There had been movies that took place chronologically before their previous installments before David Lynch’s feature film version of his series. One good example is The Good, the Bad, and the Ugly back in the ’60s. But the term “prequel” wasn’t really used. But despite what one might think today, Star Wars wasn’t the first time one read the term prequel being used in reference to a then-upcoming movie. It was with 1992’s Twin Peaks: Fire Walk With Me. Since then, prequel has become a term and concept everyone knows, and a go-to Hollywood tradition.

Twin Peaks characters including Norma, Ed, Dale Cooper, and others assemble.

CBS

14. Enormous Casts

Most TV series before Twin Peaks only had a handful of main characters. Even the daytime soaps had maybe 15 or so regular and recurring actors. Then Twin Peaks pilot introduced a whopping 33 main characters in its first 90 minutes, all who had their own plotlines and story threads. This was overwhelming to most audiences at the time, but it set the standard for later shows like Lost and Game of Thrones.

15. Video Games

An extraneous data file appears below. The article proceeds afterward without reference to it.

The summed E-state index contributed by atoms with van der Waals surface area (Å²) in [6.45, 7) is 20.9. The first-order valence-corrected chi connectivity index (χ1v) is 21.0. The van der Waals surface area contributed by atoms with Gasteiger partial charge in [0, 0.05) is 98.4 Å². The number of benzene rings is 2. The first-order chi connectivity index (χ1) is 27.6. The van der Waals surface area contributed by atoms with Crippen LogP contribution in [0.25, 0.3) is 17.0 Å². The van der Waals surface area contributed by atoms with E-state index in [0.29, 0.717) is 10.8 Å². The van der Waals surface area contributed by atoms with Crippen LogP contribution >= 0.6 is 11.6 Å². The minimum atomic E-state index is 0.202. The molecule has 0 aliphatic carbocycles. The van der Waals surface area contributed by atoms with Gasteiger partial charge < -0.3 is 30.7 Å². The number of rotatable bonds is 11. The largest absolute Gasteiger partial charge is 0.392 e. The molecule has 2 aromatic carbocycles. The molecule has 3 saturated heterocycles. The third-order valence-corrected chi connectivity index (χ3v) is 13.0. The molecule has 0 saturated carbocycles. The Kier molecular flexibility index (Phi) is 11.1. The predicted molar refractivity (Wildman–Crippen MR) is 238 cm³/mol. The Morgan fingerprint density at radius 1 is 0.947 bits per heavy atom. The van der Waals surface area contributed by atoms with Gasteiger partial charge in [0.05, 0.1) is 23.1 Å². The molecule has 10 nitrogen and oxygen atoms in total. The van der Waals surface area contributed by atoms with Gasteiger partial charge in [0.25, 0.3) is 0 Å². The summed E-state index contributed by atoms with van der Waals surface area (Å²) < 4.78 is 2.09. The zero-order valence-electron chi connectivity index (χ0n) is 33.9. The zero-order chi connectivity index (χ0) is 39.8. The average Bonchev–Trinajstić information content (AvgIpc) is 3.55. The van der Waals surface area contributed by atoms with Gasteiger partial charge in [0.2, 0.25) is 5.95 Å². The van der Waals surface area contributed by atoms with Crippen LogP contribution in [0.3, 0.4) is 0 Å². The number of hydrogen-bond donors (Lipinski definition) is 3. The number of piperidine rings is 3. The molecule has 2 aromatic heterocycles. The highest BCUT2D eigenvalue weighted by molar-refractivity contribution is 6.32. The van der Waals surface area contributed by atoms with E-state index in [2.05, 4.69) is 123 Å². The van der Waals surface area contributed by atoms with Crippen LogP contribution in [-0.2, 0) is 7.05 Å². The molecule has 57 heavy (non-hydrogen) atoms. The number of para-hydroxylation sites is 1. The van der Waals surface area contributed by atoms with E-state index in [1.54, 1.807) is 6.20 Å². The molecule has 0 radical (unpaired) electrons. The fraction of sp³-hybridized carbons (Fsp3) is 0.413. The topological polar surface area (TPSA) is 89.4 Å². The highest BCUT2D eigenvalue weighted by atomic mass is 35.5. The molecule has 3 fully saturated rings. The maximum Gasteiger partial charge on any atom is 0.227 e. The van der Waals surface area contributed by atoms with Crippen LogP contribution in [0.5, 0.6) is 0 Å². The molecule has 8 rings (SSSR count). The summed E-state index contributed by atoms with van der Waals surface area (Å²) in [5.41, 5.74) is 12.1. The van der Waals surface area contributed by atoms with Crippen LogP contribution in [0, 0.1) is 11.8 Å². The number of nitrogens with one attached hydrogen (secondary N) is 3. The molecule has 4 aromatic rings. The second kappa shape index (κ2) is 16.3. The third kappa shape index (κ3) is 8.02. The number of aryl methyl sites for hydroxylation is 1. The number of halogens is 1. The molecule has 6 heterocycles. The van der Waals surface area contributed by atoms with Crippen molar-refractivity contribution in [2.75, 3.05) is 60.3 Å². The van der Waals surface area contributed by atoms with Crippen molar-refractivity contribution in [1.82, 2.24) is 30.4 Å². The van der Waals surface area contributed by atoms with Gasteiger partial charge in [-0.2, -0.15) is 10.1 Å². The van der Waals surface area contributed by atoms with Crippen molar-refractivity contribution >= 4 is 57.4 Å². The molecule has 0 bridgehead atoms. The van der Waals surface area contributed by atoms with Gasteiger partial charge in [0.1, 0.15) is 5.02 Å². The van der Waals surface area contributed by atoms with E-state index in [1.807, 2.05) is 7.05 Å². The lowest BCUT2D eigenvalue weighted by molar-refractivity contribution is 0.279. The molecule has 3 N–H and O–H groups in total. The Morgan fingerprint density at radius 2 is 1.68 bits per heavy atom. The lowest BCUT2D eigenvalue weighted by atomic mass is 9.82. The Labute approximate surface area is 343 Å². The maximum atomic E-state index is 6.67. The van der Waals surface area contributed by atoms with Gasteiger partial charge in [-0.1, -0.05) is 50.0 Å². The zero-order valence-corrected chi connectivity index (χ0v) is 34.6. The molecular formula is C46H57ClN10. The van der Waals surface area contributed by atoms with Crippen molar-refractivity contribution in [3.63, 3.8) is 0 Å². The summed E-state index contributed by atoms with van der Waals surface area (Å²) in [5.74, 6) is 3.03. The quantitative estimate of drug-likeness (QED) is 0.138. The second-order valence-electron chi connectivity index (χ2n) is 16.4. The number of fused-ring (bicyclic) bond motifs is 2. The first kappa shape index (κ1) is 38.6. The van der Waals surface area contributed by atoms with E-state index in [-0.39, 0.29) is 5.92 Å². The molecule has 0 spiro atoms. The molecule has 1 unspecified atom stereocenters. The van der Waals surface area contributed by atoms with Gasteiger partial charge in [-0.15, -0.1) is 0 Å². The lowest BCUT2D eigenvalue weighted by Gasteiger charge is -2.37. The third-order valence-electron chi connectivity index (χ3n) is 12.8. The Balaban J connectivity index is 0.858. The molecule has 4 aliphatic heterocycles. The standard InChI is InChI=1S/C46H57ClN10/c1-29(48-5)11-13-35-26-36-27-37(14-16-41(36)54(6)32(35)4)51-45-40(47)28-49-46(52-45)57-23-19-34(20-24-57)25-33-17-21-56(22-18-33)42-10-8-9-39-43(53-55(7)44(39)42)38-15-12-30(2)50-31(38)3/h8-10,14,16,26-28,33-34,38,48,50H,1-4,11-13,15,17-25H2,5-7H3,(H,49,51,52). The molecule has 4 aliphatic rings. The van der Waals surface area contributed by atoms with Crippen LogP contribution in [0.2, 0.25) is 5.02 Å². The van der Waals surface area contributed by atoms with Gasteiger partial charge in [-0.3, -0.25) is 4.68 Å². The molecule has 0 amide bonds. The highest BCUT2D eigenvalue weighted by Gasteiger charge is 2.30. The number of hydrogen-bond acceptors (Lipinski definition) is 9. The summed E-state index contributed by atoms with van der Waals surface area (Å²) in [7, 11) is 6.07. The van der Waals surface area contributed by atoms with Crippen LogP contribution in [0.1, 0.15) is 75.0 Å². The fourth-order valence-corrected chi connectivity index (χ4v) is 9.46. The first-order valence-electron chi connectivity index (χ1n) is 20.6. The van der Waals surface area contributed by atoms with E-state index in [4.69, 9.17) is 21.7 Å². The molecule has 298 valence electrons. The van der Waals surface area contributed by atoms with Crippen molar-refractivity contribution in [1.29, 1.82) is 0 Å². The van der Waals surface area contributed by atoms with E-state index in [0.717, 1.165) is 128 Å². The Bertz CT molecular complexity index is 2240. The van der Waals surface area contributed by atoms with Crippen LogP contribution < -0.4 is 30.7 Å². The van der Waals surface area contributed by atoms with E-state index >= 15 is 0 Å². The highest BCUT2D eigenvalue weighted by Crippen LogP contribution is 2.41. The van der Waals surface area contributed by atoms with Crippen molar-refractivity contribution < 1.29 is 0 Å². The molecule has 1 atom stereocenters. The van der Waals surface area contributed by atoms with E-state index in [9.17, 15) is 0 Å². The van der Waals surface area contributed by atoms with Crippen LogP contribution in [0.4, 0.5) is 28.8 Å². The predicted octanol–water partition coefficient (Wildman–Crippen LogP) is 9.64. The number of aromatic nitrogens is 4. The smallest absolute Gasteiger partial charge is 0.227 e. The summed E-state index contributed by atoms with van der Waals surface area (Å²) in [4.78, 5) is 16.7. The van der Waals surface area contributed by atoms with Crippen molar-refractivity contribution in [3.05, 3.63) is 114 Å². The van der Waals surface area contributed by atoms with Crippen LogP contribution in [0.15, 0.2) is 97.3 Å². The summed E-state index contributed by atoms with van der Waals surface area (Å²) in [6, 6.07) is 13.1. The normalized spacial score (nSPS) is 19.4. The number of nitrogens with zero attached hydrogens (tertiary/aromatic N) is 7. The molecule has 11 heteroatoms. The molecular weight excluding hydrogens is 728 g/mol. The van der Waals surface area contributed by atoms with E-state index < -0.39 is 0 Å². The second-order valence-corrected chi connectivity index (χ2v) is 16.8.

While tons of other TV shows have mimicked Twin Peaks in various ways, the creators of video games like Deadly Premonition, Alan Wake, and several others have very obvious Twin Peaks influences.

16. Equally Iconic Parodies and References

Twin Peaks has been referenced in countless other media over the past three decades, and many of these references are now as memorable as Lynch’s series itself. From Chief Wiggum’s dream in The Simpsons, to the Anthrax song “Black Lodge,” to Alicia Silverstone having a “Twin Peaks experience” in Clueless, all of these classic pop culture moments couldn’t have existed without Peaks to inspire them.

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CBS

17. Exploring Project Blue Book